With the growing number of children and young people with complex care needs or life-limiting conditions, alternative routes for nutrition have been established (such as gastrostomy feeding). The conditions of children and young people who require such feeding are diverse but could relate to problems with swallowing (dysphagia), digestive disorders or neurological/muscular disorders. However, the use of a blended diet as an alternative to prescribed formula feeds for children fed via a gastrostomy is a contentious issue for clinicians and researchers. From a rapid review of the literature, we identify that current evidence falls into three categories: (1) those who feel that the use of a blended diet is unsafe and substandard; (2) those who see benefits of such a diet as an alternative in particular circumstances (eg, to reduce constipation) and (3) those who see merit in the blended diet but are cautious to proclaim potential benefits due to the lack of clinical research. There may be some benefits to using blended diets, although concerns around safety, nutrition and practical issues remain.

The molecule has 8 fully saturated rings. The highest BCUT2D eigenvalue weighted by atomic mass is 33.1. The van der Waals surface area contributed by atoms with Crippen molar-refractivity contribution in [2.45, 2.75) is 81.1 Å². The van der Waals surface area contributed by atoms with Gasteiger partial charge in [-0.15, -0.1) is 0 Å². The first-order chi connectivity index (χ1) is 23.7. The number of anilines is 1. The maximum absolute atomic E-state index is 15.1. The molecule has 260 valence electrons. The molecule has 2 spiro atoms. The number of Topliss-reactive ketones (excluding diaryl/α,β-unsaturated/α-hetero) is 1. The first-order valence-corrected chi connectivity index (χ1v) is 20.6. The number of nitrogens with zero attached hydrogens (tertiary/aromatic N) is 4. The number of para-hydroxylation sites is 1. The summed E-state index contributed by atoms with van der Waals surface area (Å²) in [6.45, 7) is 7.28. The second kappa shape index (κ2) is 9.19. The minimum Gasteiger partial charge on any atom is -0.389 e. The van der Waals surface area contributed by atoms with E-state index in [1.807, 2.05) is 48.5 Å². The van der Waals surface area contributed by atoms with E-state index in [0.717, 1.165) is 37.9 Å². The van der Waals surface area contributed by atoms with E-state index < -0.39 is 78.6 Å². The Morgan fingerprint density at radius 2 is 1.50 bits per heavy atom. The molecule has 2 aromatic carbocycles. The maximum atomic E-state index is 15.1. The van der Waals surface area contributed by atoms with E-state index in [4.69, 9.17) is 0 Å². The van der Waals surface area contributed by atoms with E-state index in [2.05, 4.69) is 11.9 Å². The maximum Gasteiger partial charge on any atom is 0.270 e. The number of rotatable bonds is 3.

- blended diet
- young people
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Contributors JC: principal investigator; JC and AT: substantial contribution to conception, design, acquisition, analysis and interpretation of the data; drafting and revision of the work; final approval was given. JC, SL, JM, MH, CS, HJ, JH, AK, SM and DW: substantial contribution to conception and design of the data and are accountable for all aspects of the work.
Funding South Warwickshire Foundation Trust.
Competing interests None declared.
Provenance and peer review Not commissioned; externally peer reviewed.
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